First and most importantly, cash does not protect against inflation. Despite a relatively benign inflationary environment, a pound still buys you a lot less now than it did twenty years ago. Secondly, if you are investing for the long term, taking more risk could actually bring you greater returns. In fact, even if you put your money in a decent deposit account, you are still less likely to reach your long term investment goals than if you invest in equities and/or bonds.
In theory, this is all very well but equities, bonds and the income that they can earn you may go down in value as well as up. How do you go about ensuring you get the best return you can whilst also ensuring you don’t lose the lot? The answer is diversification.
Here the process becomes quite personal, as the exact mix will depend on your age, the term of your investment, your goals and your attitude to risk. It is important to get sound, impartial advice on what financial products are best suited to your needs.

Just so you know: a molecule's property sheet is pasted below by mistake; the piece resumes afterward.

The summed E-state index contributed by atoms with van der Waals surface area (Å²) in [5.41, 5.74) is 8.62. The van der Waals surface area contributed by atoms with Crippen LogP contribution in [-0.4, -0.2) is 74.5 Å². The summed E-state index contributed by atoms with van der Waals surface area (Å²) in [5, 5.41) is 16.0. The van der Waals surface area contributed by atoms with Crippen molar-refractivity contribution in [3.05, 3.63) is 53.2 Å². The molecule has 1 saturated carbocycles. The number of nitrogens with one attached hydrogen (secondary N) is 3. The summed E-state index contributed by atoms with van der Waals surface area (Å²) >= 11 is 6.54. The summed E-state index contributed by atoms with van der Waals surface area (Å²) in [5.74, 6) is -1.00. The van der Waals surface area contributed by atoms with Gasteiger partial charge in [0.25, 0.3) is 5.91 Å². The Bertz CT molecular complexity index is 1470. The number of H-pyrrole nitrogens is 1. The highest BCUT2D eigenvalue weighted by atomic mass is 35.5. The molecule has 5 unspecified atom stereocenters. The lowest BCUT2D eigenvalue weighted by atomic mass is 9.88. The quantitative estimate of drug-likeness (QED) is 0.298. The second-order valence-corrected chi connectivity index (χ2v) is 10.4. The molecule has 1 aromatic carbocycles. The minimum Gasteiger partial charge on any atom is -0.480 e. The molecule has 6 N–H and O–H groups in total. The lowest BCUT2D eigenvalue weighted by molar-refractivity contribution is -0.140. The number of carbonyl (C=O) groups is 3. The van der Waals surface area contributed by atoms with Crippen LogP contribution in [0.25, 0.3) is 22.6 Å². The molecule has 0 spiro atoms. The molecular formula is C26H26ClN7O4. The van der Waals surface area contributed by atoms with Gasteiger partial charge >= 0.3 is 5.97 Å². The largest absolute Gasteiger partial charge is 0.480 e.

It is important you are aware that the value of units in a unit linked investment, as well as any income they generate can fall as well as rise and that past performance is not a guarantee of the future. If you surrender the contract, especially in the early years, you may get less than you invested. If you make withdrawals from an investment, which exceed the net growth rate achieved by the underlying investments, its value will fall. If an income is being drawn immediately, you should be aware that this could have the effect of eroding the initial value of the capital invested.